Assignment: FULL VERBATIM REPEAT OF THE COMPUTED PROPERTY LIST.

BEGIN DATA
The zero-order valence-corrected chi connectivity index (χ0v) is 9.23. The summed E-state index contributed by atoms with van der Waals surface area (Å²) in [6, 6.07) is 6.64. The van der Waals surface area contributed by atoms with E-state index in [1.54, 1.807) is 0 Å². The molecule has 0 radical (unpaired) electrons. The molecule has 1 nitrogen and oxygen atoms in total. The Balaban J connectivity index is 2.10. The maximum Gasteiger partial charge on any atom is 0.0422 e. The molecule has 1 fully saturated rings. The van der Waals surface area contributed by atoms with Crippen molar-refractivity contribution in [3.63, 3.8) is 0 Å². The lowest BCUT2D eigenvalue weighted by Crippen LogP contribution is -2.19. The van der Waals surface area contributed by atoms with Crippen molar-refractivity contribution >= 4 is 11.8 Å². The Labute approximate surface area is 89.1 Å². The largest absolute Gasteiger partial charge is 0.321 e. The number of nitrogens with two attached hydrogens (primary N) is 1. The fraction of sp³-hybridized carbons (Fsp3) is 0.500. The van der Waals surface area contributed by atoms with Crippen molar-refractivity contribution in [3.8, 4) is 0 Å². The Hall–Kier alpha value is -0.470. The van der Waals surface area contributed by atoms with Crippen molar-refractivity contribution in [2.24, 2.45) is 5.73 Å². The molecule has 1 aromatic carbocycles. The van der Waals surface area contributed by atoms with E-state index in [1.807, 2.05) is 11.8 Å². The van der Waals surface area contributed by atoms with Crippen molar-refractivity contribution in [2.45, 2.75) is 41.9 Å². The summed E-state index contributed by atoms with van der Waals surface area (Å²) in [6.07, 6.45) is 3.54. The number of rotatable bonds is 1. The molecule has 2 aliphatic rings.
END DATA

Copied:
The zero-order valence-corrected chi connectivity index (χ0v) is 9.23. The summed E-state index contributed by atoms with van der Waals surface area (Å²) in [6, 6.07) is 6.64. The van der Waals surface area contributed by atoms with E-state index in [1.54, 1.807) is 0 Å². The molecule has 0 radical (unpaired) electrons. The molecule has 1 nitrogen and oxygen atoms in total. The Balaban J connectivity index is 2.10. The maximum Gasteiger partial charge on any atom is 0.0422 e. The molecule has 1 fully saturated rings. The van der Waals surface area contributed by atoms with Crippen molar-refractivity contribution in [3.63, 3.8) is 0 Å². The lowest BCUT2D eigenvalue weighted by Crippen LogP contribution is -2.19. The van der Waals surface area contributed by atoms with Crippen molar-refractivity contribution >= 4 is 11.8 Å². The Labute approximate surface area is 89.1 Å². The largest absolute Gasteiger partial charge is 0.321 e. The number of nitrogens with two attached hydrogens (primary N) is 1. The fraction of sp³-hybridized carbons (Fsp3) is 0.500. The van der Waals surface area contributed by atoms with Crippen molar-refractivity contribution in [3.8, 4) is 0 Å². The Hall–Kier alpha value is -0.470. The van der Waals surface area contributed by atoms with Crippen molar-refractivity contribution in [2.24, 2.45) is 5.73 Å². The molecule has 1 aromatic carbocycles. The van der Waals surface area contributed by atoms with E-state index in [1.807, 2.05) is 11.8 Å². The van der Waals surface area contributed by atoms with Crippen molar-refractivity contribution in [2.45, 2.75) is 41.9 Å². The summed E-state index contributed by atoms with van der Waals surface area (Å²) in [6.07, 6.45) is 3.54. The number of rotatable bonds is 1. The molecule has 2 aliphatic rings.